Tough stuff, tough call. Who is the party for? Is your mom willing to admit who it's for? Are you able to have an honest discussion about expectations beforehand, and boundaries on what you're willing to contribute? The "What's behind that?" question still seems to be a mystery.

Really, if it won't put your dad out too much, maybe go for it. I was just at a funeral today for someone young whom passed away out of the blue, shocked everyone. And celebration / saying goodbye can go hand in hand. In fact, when I read your post, I immediately thought of this excerpt from that official "tell all" book about SNL when Bill Murray talks about the last time he saw Gilda Radner alive:

“Gilda got married and went away. None of us saw her anymore. There was one good thing: Laraine had a party one night, a great party at her house. And I ended up being the disk jockey. She just had forty-fives, and not that many, so you really had to work the music end of it. There was a collection of like the funniest people in the world at this party. Somehow Sam Kinison sticks in my brain. The whole Monty Python group was there, most of us from the show, a lot of other funny people, and Gilda. Gilda showed up and she’d already had cancer and gone into remission and then had it again, I guess. Anyway she was slim. We hadn’t seen her in a long time. And she started doing, “I’ve got to go,” and she was just going to leave, and I was like, “Going to leave?” It felt like she was going to really leave forever.

So we started carrying her around, in a way that we could only do with her. We carried her up and down the stairs, around the house, repeatedly, for a long time, until I was exhausted. Then Danny did it for a while. Then I did it again. We just kept carrying her; we did it in teams. We kept carrying her around, but like upside down, every which way—over your shoulder and under your arm, carrying her like luggage. And that went on for more than an hour—maybe an hour and a half—just carrying her around and saying, “She’s leaving! This could be it! Now come on, this could be the last time we see her. Gilda’s leaving, and remember that she was very sick—hello?”

We worked all aspects of it, but it started with just, “She’s leaving, I don’t know if you’ve said good-bye to her.” And we said good-bye to the same people ten, twenty times, you know.

And because these people were really funny, every person we’d drag her up to would just do like five minutes on her, with Gilda upside down in this sort of tortured position, which she absolutely loved. She was laughing so hard we could have lost her right then and there.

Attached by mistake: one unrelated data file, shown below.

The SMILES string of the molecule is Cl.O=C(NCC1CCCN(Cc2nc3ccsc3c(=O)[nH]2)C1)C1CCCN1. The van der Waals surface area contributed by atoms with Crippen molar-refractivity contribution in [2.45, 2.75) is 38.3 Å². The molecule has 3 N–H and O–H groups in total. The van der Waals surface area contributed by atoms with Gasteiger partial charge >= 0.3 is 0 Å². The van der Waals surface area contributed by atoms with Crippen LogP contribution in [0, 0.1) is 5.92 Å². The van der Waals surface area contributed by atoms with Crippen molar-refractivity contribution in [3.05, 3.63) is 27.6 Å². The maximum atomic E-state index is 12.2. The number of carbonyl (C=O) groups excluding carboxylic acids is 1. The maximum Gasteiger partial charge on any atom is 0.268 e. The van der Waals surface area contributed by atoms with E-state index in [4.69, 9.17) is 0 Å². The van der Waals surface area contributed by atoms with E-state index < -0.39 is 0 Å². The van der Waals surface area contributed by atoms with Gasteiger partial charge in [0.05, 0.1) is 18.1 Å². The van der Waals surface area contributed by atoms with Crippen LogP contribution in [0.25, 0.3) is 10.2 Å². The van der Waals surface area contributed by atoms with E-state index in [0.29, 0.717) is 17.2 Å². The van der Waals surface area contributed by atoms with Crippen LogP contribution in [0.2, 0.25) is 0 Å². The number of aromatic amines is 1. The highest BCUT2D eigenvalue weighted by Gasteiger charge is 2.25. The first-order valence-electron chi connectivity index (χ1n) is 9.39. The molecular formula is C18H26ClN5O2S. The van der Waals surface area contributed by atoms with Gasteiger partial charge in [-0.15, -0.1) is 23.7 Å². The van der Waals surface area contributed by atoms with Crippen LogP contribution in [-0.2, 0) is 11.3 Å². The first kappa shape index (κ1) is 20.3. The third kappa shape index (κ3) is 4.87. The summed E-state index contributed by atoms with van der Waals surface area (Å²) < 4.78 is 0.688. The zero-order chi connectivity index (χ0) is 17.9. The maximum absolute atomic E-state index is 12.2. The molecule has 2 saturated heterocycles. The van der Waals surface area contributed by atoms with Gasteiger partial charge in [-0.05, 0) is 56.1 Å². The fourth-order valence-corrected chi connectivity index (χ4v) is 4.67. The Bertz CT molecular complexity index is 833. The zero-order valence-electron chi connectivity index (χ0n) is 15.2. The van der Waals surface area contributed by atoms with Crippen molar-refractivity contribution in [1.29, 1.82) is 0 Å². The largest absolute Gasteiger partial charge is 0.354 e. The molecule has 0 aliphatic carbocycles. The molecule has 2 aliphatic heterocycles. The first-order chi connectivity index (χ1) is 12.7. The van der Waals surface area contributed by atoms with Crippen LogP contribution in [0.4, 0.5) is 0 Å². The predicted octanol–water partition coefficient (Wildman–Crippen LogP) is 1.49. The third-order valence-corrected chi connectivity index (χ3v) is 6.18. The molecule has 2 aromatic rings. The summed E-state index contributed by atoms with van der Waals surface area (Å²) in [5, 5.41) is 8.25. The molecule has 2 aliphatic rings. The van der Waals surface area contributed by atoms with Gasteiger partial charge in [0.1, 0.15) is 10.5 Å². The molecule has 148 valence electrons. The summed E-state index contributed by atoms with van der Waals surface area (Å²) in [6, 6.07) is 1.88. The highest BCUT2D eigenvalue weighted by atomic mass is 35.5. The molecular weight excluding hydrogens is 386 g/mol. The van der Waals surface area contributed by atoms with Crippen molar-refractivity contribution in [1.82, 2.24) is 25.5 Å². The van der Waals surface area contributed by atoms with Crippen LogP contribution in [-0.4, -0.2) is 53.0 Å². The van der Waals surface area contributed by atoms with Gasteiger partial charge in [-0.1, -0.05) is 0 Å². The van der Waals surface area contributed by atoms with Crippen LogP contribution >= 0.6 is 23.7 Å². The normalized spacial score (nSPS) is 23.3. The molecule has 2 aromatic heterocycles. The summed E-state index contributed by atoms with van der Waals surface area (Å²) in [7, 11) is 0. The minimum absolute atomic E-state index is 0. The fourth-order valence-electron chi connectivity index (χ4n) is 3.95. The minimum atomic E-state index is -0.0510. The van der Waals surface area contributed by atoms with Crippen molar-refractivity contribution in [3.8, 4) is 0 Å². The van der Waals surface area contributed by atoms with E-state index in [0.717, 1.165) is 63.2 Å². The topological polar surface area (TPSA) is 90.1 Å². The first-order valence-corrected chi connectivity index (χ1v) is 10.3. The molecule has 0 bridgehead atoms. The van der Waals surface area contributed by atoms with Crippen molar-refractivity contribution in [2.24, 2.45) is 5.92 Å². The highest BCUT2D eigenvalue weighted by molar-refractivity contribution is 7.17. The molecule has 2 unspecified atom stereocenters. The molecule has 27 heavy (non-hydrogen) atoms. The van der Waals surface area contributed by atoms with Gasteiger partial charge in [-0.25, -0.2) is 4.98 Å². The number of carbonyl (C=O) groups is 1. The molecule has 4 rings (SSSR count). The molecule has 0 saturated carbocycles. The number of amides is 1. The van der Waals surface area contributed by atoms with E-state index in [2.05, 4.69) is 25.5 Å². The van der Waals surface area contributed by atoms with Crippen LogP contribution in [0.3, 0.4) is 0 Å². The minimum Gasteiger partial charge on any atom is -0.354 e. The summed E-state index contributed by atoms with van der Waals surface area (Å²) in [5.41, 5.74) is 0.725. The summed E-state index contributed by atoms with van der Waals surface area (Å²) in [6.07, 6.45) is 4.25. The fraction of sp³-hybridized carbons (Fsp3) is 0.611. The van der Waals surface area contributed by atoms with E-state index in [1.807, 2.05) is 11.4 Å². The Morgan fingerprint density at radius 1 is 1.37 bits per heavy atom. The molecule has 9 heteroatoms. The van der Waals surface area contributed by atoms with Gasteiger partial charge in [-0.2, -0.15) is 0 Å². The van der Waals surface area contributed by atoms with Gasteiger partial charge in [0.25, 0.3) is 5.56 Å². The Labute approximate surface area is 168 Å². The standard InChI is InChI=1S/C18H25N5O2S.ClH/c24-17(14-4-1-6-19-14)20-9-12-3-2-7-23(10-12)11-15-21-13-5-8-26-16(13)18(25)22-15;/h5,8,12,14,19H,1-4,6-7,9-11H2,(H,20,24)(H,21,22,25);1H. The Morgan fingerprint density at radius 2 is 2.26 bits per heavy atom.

It was just one of the best parties I’ve ever been to in my life. I’ll always remember it. It was the last time I saw her.”
What a wonderful story.
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Old 11-02-14, 11:18 AM
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Re: Do you still have the party when someone is dying?

Thanks for the help so far. At this point we are going to just do immediate family; my family, my sister's family, my aunt and uncle who are her sister and brother. I think we have her talked out of anything bigger with every friend who's still alive. We'll just bring in some food from a local Italian restaurant and keep it short, maybe 2 hours.
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Old 11-02-14, 11:38 AM
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Re: Do you still have the party when someone is dying?

^ Sounds like a good idea.
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Old 11-02-14, 12:03 PM
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Re: Do you still have the party when someone is dying?

Sounds awesome.

I'm glad that all us kids were able to visit Dad while he was still mentally coherent. A month later I was the only one there for his funeral, but I think the other visit was more important.
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Old 11-02-14, 12:20 PM
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Re: Do you still have the party when someone is dying?